Don’t Blink (2014)

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If I ever needed a lesson in cinematic contrast, a whiplash-inducing transition from sublime to sucky, it could be had in seeing this Nothing Burger after my epiphany experience with The Babadook. “Nothing” is our word for the day, as in, “There is NOTHING happening in Don’t Blink and it has NOTHING to recommend it.”

Stop me if you’ve heard this one before. Ten reasonably attractive friends arrive for a Rocky Mountain winter holiday at a tacky, pressed board condo that looks like it was built from a kit an hour before filming started. There is no one around to meet them. The loser lodge is a veritable Marie Celeste, with meals left half-eaten on the table. And they can’t leave because all three cars are almost out of gas.

One by one, the vacationers start to vanish. Once that happens, you can choose your own adventure, and it will undoubtedly be a big improvement to the dramatic course charted by writer/director Travis Oates.

Don’t Blink stinks. It stars Brian Austin Green and Mena Suvari and is easily one of the most half-baked, pointless exercises I’ve seen this century.

The Babadook (2014)

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Not to put too fine a point on it, but The Badadook is one of the most emotionally devastating horror movies I’ve ever seen.

It’s quite a brilliant film that manages to be both a dark, heroic fairy tale and a grimmer-than-grim slice-of-life family drama about an overworked mother who tries, but can’t cope with her eccentric son’s disturbing behavior anymore.

It’s also about a terrified young boy who’s mother might be going insane.

Amelia (Essie Davis, who shines like a young Jessica Lange) is the harried widowed mother of Samuel (Noah Wiseman), a clever but damaged young boy who doesn’t fit in at school or with friends. Amelia’s husband died in a car accident on the way to the hospital the night she gave birth, so she too has a dark cloud of unresolved issues that follows her around like a nervous dog.

Mother and son clearly love each other, but their life is difficult, to say the least. One night, during the evening bedtime story, Samuel selects the wrong book and an evil spirit is loosed in the house.

As if they didn’t have enough trouble…

The combination of Amelia’s waking, working nightmare of a life, and the additional strain placed on her by the malign presence that’s settled in her home creates an unrelenting pressure cooker that would crumble a commando.

The Babadook is without gore and very little violence, yet it’s brutally draining, recalling both Polanski’s Repulsion and William Friedkin’s The Exorcist for its merciless plunge into the sea of madness.

Australian writer-director Jennifer Kent presents us with a tale that cuts uncomfortably close to the bone, because she had the nerve to invent two characters who are believable, likable, sympathetic—and profoundly haunted.

True, in the past, I’ve griped about movies that waste time on character development when all we really want is mayhem. The Babadook is exactly the opposite. It’s a realistic character-driven story in which we hope that misfortune can be averted because we’ve grown emotionally attached to the protagonists.

The bottom line, that bad things happen to good people, is more horrifying than a thousand dead campers.

The Red House (1947)

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This is one of those crazy old films that I must have seen five or six trauma-inducing times as a kid, and had heard nothing about since. Thanks for reuniting us, Hulu Plus! Warning: This film is in glorious black and white. There’s no need to adjust your sets.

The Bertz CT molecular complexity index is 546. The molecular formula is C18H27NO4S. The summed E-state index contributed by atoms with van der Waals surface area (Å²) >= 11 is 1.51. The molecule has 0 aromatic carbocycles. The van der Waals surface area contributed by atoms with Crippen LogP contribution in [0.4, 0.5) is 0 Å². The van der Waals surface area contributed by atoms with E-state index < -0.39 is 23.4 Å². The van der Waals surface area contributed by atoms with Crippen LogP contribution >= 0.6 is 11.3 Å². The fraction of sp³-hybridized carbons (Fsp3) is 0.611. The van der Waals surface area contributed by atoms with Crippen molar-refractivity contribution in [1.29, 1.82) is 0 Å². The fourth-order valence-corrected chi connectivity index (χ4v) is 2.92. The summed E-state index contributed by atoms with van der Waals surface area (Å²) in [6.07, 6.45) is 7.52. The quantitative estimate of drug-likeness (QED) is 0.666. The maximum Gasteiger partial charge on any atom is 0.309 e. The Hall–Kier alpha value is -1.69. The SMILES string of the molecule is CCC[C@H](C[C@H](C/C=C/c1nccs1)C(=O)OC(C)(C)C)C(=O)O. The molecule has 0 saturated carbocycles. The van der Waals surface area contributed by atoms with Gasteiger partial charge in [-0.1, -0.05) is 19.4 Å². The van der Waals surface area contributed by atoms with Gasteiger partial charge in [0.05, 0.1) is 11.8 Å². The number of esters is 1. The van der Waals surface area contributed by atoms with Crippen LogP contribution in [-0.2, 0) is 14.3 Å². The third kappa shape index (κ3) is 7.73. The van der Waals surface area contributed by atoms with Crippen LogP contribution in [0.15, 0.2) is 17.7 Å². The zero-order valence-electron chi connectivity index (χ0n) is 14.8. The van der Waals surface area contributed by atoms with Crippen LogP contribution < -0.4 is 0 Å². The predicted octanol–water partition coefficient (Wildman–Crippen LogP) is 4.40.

Written and directed by Hollywood utility man Delmer Daves (The Petrified Forest, Dark Passage, A Summer Place, Destination Tokyo, 3:10 To Yuma, among others) and based on a novel by George Agnew Chamberlain, The Red House is a legitimately creepy, rural gothic, coming-of-age mystery.

It’s also a master-class in acting taught by Edward G. Robinson, a man mostly remembered for his snarling gangster roles, such as the sadistic Johnny Rocco in the Bogart/Bacall thriller Key Largo.

Amidst a wild and bucolic countryside sits the sprawling Morgan Farm, where we find Pete Morgan (EGR), his sister Ellen (Dame Judith Anderson), and their (more or less) adopted ward-daughter-person Meg (Allene Roberts), who has a crush on Pete’s new hired hand, her high school classmate Nath (Lon McCallister).

One night, Nath decides to take a shortcut home through the woods, despite frantic warnings from Pete. While the lad insists that he must go through the woods to save time, Pete has a convincing anxiety attack, warning him about screams in the night coming from … The Red House! (dun, dun, Dun!)

Meg continues to moon over Nath, who’s in an unsatisfying relationship with Tibby (Julie London), a trampy rich girl who only has eyes for the brutish town poacher (Rory Calhoun, who wears an Elvis Presley pompadour several years before the King himself).

Meg and Nath find themselves thrown together, and decide to find that mysterious Red House in the woods.

While not horror per se, The Red House is thoroughly marinated in dread, with atmosphere to burn—including a surprising amount of smoldering teenage lust.

Certainly one could read Meg and Nath’s obsessive quest to find the “Red House” in the woods as the buildup to a sexual awakening.  I’ll have you know, I studied this shit in school!

The dreamy score by legendary film composer Miklos Rozsa (Ben-Hur, Spellbound, Double Indemnity, among others), guides every scene to delirious heights, and the outré ending haunted my sleep for years. Or months, maybe.

And Edward G. Robinson is sublime as a basically decent man with too many secrets—and a slippery grasp on reality.

The Red House is the perfect movie to pull out on a night when everybody swears they’ve seen everything.